- Homeless Mentally Ill Outreach and Treatment: Proposes one-time additional funds of $50 million for the Department of Health Care Services to provide counties with targeted funding for multi-disciplinary teams to support intensive outreach, treatment, and related services for homeless persons with mental illness. The goal of the intervention is for earlier identification of mental health needs, prevention of criminal justice involvement, and improvement of coordination at the local level.
- Graduate Medical Education: An increase of $55 million one-time General Fund to support psychiatric graduate medical education programs, serving health professional shortage areas, or medically underserved areas in rural portions of the state.
- Oversight and Planning: Proposes $6.7 million for 48 staff at the Department of Health Care Services to support oversight of county mental health programs, review of Mental Health Services Act expenditures, and planning efforts for system and data improvements to support the evaluation of county mental health programs.
Housing and Homelessness
The May Revise proposes one-time investments to serve as a bridge to continue or initiate local housing efforts, above the $4.4 billion in the January Budget. The policy changes and construction investment will take time. The Governor’s intent remains to develop affordable housing, provide assistance to first-time homebuyers, and offer various supports for individuals experiencing homelessness.
- Planning: Proposes $500,000 and three positions to expand the Homeless Coordinating and Financing Council and move the Council to the Business, Consumer Services, and Housing Agency. The Council will provide statewide guidance on homelessness issues and develop a statewide plan, in collaboration with state and local entities, to support the coordination of the various housing and homelessness investments throughout the state.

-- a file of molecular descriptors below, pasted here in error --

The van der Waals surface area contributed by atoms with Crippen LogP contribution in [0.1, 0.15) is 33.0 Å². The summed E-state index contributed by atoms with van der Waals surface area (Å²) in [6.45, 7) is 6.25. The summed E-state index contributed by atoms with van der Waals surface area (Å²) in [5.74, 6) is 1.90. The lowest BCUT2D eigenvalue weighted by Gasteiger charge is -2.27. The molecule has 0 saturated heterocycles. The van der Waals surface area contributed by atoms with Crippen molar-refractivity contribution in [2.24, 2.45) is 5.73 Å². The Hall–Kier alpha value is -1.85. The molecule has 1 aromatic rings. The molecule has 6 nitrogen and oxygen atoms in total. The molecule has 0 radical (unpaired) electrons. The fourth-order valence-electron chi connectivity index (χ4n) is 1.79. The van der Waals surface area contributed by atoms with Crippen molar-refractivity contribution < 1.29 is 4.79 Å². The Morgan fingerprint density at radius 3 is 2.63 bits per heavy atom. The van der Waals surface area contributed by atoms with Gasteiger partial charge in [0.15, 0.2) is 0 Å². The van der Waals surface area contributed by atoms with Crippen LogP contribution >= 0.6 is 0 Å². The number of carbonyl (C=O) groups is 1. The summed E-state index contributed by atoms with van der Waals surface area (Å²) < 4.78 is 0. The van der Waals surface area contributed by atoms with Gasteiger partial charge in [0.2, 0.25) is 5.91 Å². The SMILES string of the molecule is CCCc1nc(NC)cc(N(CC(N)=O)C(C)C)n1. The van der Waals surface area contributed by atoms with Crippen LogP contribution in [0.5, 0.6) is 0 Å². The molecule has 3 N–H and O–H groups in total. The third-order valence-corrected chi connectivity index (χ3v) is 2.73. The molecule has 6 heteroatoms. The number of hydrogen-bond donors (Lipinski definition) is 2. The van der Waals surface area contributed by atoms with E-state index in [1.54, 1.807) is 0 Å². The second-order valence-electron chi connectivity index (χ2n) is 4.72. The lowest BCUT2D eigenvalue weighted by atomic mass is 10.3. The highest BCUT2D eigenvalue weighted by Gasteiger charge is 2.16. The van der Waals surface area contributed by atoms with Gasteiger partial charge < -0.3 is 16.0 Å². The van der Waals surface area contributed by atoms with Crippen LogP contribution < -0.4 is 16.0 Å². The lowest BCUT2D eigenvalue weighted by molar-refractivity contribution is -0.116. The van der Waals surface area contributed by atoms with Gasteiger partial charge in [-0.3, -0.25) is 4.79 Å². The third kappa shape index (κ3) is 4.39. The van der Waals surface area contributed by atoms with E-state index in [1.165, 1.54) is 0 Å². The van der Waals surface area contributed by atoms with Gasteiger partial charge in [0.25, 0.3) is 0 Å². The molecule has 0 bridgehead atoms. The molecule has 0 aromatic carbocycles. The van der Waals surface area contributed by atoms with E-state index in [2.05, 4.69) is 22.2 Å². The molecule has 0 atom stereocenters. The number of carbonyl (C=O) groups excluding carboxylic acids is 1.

- Prevention: Proposes $47.3 million in 2018-19 and $63.6 million ongoing to support safety net programs operated by the Department of Social Services to prevent Californians from becoming homeless or to help them obtain housing. This includes establishing a $15 million senior homelessness prevention program, increasing the CalWORKs housing support program by $24 million, and increasing the CalWORKs Homelessness Assistance program by $8.1 million in 2018-19 and $15.3 million ongoing. This last increase raises the payment from $65 per day to $85 per day to provide families with up to 16 days of temporary shelter.
- Community Emergency Assistance: To assist local communities in addressing homelessness until more state resources are available next year, the May Revision proposes emergency assistance funds as follows:
- Block Grant: Creates a one-time Homelessness Emergency Aid block grant of $250 million administered through Continuums of Care (federal Housing and Urban Development designations) for cities, counties, or joint powers authorities that declare a local shelter crisis and identify city-county coordination. Grants can be used for emergency housing vouchers, rapid rehousing, emergency shelter construction, and use of armories to provide temporary shelters.